There was in Rome a recluse, Bona by name, a woman of great holiness and piety, who dwelt in a tower hard by the Lateran Gate, who was tended to by another woman called Jacobina. Saint Dominic used often to visit her, for he had a high opinion of her sanctity, and he would hear her confession and bring her holy communion. This holy solitary was stricken with a foul disease, so that countless worms used to creep out constantly from her breast, but if any fell to the ground she would put them back again. One day St. Dominic visited her, and after giving her the holy communion he sat down to converse with her through the little window, and asked her to let him see the diseased part. She opened her dress and showed him her breast all covered with creeping worms. Then the gentle father, beholding her malady, compassionated her and said: ‘Give me one of those worms as a present I shall value.’ But she would only let him have one on condition that he gave it back to her again; so she accepted his promise, and picking up a worm handed it through the window. Saint Dominic received it into his open palm, and on touching it with his finger it turned into a most lovely precious stone. When his companions saw this they begged of him not to give it back to her, but she began to cry out, and entreated him to give her the precious stone which was hers. She got it again and put it upon her breast, when it turned once more into a worm as before. Saint Dominic absolved her from her sins, and bestowing his blessing went away. As soon as he was gone all the diseased parts fell off from her body with the worms, the flesh healed, and her breast appeared like that of a young maiden. Some days after Saint Dominic called on her again, and found her restored to her former health. She showed him and his companions her flesh, now newly healed, and declared how our Lord had by his servant’s merits cured her of her infirmity. Saint Dominic and Brother Tancred, who was present, saw and heard everything as here written down, and both told the whole story to Sister Cecilia and the other sisters of Saint Sixtus.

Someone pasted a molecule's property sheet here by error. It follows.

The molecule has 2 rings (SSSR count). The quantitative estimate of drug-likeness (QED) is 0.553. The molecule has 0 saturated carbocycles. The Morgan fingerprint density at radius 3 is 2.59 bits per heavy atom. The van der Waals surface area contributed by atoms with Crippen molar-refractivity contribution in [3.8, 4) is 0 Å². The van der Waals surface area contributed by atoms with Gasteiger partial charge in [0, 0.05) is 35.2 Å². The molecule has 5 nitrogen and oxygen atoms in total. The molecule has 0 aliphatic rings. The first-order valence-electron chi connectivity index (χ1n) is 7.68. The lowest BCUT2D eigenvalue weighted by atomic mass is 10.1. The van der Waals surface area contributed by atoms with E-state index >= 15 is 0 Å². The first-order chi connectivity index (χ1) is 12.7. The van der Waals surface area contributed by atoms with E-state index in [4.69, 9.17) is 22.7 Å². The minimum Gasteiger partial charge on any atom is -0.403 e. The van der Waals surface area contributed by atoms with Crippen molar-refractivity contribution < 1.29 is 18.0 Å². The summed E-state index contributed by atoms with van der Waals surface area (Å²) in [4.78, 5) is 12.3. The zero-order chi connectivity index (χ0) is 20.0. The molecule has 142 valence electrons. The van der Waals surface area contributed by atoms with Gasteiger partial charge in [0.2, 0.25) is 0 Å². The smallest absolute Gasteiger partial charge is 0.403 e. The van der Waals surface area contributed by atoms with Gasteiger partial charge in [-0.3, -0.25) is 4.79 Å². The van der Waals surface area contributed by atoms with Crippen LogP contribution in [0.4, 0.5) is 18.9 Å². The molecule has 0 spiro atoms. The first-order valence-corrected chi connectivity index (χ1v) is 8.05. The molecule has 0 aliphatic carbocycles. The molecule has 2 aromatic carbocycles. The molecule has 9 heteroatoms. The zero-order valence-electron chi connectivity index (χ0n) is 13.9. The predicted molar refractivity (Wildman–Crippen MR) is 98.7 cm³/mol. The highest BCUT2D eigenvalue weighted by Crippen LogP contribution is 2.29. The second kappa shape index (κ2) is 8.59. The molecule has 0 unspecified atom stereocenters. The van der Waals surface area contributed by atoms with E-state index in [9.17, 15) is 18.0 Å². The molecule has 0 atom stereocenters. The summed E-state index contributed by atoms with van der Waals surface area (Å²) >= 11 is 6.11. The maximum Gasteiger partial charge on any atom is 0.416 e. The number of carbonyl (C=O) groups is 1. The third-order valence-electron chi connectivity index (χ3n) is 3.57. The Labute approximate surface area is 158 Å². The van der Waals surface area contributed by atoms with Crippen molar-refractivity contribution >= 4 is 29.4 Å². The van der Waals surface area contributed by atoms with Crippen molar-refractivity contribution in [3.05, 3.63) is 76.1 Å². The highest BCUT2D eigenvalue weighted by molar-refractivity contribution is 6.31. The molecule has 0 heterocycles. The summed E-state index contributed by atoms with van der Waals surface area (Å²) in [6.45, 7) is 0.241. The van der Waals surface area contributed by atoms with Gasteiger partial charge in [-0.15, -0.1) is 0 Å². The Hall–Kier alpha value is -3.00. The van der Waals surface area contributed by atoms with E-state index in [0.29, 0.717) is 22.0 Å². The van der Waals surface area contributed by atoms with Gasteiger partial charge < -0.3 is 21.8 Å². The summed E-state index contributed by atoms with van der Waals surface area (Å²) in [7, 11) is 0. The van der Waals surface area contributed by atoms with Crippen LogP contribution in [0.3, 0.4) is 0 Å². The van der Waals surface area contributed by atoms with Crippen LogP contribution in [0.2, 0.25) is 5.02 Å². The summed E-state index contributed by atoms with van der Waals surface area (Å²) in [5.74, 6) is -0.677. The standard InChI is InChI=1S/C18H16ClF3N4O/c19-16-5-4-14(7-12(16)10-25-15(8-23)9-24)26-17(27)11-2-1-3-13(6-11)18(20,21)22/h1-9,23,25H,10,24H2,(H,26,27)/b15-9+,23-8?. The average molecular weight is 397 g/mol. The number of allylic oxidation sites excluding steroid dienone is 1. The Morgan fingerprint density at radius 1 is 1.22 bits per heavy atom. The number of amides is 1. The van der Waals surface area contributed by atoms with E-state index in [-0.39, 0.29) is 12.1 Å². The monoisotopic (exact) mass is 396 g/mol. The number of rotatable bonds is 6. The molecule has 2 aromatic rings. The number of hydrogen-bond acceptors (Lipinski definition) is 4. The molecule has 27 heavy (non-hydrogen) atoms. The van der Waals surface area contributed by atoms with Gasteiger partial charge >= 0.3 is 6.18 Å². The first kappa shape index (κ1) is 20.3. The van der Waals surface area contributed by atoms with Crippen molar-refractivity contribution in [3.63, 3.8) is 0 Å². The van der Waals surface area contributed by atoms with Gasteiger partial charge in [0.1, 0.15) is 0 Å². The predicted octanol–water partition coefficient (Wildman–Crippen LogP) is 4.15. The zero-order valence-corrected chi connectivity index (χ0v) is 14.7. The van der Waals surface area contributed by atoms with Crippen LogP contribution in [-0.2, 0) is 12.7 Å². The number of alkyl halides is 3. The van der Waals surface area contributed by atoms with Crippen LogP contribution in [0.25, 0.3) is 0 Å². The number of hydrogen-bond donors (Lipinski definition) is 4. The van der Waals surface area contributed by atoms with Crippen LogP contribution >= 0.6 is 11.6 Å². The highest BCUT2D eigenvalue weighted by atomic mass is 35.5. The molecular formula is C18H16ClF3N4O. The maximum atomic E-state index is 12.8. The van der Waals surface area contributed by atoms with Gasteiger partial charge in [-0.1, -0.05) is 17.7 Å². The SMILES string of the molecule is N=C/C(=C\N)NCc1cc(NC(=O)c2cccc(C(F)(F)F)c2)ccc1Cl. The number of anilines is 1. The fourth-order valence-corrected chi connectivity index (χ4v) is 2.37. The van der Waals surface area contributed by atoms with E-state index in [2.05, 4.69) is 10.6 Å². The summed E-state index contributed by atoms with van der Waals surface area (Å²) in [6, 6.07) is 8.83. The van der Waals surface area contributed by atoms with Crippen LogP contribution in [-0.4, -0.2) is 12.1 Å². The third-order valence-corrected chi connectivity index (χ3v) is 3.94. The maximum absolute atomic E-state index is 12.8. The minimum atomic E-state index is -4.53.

How the Lord Healed Another Solitary’s Arm by Saint Dominic’s Merits

There was another solitary living behind Saint Anastasia’s church, who was called Sister Lucy, whom Cecilia used to visit before entering into religion. This woman had a great sore on her arm which caused the skin and flesh to rot away, so as to expose the bone of the arm. As Saint Dominic frequently passed by the spot on his way to Saint Sixtus’ he often stopped to see her. One day while visiting her in company with Brother Bertrand of Spain and several more, he made her show him the diseased arm: as she presented it before him he blessed it with the sign of the cross, and then went his way, while she recovered its perfect use by his merits. Both Saint Dominic and Brother Bertrand, who was with him, and saw and heard all the above, informed Sister Cecilia, and the other sisters belonging to Saint Sixtus’, of this miracle.

How He Founded the Convent at Saint Sixtus, and Carried Thither the Picture of the Blessed Virgin